South African National Roads Agency Limited (Sanral), the company tasked with administering the much-berated etolls, has been ordered by South Africa’s Advertising Standards Authority (ASA) to withdraw its “misleading” radio advertising.
The authority ruled that Sanral’s claim that “people and organisations that have taken up 1.2 million tags for the Gauteng e-roads” is false as they couldn’t provide evidence of the number of e-tags sold. Opposition to Urban Tolling Alliance (OUTA) social media consultant Rob Hutchinson and an anonymous consumer laid the first complaint about this particular phrase.
A second consumer took umbrage to the phrase “recognised the benefits of the improved roads… keeping the lights on and the cameras watching over you”. The ASA ruled in this instance that the camera weren’t in fact watching over motorists in a safety sense, and was therefore creating a “misleading impression, and exaggerates the functionality and the purpose of the cameras as they serve no safety purpose and are merely used for billing purposes”.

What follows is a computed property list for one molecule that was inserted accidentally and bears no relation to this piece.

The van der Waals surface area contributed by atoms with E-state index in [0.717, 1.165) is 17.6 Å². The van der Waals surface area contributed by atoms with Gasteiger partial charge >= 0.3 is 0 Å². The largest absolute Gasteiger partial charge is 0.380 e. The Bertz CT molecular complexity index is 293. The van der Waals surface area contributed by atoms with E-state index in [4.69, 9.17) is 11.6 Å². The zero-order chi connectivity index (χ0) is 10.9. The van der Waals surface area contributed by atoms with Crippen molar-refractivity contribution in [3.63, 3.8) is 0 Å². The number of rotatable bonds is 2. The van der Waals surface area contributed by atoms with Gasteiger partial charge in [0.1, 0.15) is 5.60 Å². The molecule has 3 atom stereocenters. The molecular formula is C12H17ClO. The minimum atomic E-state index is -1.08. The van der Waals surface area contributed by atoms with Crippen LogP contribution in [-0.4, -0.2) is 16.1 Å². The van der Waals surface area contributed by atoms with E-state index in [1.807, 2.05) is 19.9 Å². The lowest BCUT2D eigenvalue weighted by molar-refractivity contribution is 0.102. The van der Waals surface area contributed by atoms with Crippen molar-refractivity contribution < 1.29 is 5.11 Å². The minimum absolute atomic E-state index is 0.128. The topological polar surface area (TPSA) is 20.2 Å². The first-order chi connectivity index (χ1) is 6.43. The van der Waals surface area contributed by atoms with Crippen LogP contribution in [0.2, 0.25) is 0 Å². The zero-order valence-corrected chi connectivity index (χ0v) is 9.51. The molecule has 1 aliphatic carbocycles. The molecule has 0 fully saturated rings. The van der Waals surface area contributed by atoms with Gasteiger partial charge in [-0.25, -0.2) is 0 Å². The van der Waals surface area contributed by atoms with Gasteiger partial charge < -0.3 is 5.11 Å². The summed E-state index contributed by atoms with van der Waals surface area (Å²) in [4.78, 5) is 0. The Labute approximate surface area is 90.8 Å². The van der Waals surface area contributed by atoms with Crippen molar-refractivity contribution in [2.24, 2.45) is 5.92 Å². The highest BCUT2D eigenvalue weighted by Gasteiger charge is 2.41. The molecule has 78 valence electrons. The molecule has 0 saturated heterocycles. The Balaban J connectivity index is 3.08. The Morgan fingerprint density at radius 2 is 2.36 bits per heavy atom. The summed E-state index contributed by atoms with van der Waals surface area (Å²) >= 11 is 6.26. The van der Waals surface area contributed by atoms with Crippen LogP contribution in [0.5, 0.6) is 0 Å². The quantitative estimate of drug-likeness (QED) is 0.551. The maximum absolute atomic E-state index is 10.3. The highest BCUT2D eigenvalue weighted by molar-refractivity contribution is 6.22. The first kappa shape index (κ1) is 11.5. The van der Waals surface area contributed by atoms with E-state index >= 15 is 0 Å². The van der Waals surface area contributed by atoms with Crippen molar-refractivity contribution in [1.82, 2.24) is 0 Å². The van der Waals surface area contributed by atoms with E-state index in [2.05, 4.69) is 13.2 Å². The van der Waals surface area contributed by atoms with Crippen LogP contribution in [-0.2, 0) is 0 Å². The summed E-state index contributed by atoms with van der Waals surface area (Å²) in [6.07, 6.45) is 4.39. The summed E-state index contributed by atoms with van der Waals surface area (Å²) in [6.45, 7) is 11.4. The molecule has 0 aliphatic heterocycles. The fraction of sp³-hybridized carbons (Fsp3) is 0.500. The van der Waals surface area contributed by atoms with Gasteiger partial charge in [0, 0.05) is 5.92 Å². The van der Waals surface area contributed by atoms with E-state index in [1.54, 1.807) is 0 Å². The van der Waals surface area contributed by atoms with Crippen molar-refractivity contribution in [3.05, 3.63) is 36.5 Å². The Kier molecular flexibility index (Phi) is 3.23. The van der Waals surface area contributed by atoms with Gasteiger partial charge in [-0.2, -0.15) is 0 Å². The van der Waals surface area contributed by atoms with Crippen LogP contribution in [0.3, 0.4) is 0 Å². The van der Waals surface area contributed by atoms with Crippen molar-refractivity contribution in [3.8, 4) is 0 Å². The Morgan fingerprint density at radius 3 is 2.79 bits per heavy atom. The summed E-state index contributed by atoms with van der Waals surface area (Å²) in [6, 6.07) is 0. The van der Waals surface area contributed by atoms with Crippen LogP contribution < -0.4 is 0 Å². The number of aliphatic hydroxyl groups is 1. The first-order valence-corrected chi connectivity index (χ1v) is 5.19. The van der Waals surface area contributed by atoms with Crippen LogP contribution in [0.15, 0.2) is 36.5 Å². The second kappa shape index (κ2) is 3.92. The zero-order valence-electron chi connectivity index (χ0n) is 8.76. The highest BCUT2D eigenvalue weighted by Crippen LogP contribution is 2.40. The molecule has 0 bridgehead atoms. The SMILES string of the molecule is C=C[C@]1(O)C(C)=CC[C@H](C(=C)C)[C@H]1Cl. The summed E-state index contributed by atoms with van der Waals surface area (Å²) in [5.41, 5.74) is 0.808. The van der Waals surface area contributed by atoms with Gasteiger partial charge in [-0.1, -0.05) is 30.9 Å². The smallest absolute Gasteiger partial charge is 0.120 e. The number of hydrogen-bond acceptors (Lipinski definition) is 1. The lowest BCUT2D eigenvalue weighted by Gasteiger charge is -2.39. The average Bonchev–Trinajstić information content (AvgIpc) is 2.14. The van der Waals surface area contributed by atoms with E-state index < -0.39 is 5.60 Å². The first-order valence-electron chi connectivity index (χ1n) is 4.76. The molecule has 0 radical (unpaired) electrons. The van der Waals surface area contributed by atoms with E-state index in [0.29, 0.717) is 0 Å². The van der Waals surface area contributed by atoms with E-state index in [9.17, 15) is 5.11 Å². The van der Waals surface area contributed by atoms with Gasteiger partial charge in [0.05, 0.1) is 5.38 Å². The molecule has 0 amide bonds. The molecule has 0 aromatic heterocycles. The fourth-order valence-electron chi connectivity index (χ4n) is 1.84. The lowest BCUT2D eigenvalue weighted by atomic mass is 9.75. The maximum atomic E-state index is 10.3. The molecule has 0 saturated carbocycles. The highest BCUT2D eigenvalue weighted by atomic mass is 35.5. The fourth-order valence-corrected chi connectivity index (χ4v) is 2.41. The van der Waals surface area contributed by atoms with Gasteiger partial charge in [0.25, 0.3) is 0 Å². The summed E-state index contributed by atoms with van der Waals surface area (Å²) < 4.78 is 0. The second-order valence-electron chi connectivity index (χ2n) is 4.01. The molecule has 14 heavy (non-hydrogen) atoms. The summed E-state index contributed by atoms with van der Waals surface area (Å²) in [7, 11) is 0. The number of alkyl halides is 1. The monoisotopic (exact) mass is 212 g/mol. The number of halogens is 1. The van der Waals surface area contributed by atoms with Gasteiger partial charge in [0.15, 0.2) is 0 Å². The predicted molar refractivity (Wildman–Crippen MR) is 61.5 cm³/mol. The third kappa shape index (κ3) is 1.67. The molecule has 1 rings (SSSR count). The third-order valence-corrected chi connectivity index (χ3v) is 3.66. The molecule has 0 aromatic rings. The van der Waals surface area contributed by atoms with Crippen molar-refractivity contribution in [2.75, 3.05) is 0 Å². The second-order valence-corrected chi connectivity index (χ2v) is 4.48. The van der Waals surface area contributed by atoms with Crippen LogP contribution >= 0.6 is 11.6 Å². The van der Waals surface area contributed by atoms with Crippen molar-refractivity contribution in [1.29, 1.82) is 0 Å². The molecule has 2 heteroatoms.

OUTA welcomed the ruling on Monday. “We and many others did not believe Sanral’s claims in their advertising campaign when they were made months ago. These ASA rulings are significant because they once again portray Sanral as an organisation that lacks transparency and cannot be trusted with their misleading advertising and PR campaigns,” said OUTA spokesperson John Clarke.
“We regard this as a serious matter for a State Owned Institution. Sanral is not simply purveying propaganda, but using taxpayers money to desperate measures to broadcast factually incorrect information.”
The third complaint laid for the same advertising campaign was made by Stephen Haywood, who appealed to ASA that Sanral makes “flawed and ambiguous, if not disingenuous” monthly user road cost claims.
In the aired advertisement, the roads agency makes the claim that 80% of those who use the tolled roads would pay less than R100 a month. Haywood provided ASA with figures that show that actually only 8% would pay less than R100, while 10% would pay more than R400.
The ASA ruled that the advertisement should be withdrawn immediately, and “must not be used again in its current format unless new substantiation has been submitted, evaluated and accepted by means of a new Directorate ruling”.
This is the second time Sanral that been ordered to withdraw their advertising for being misleading this year – the last ruling on a similar matter was made in January.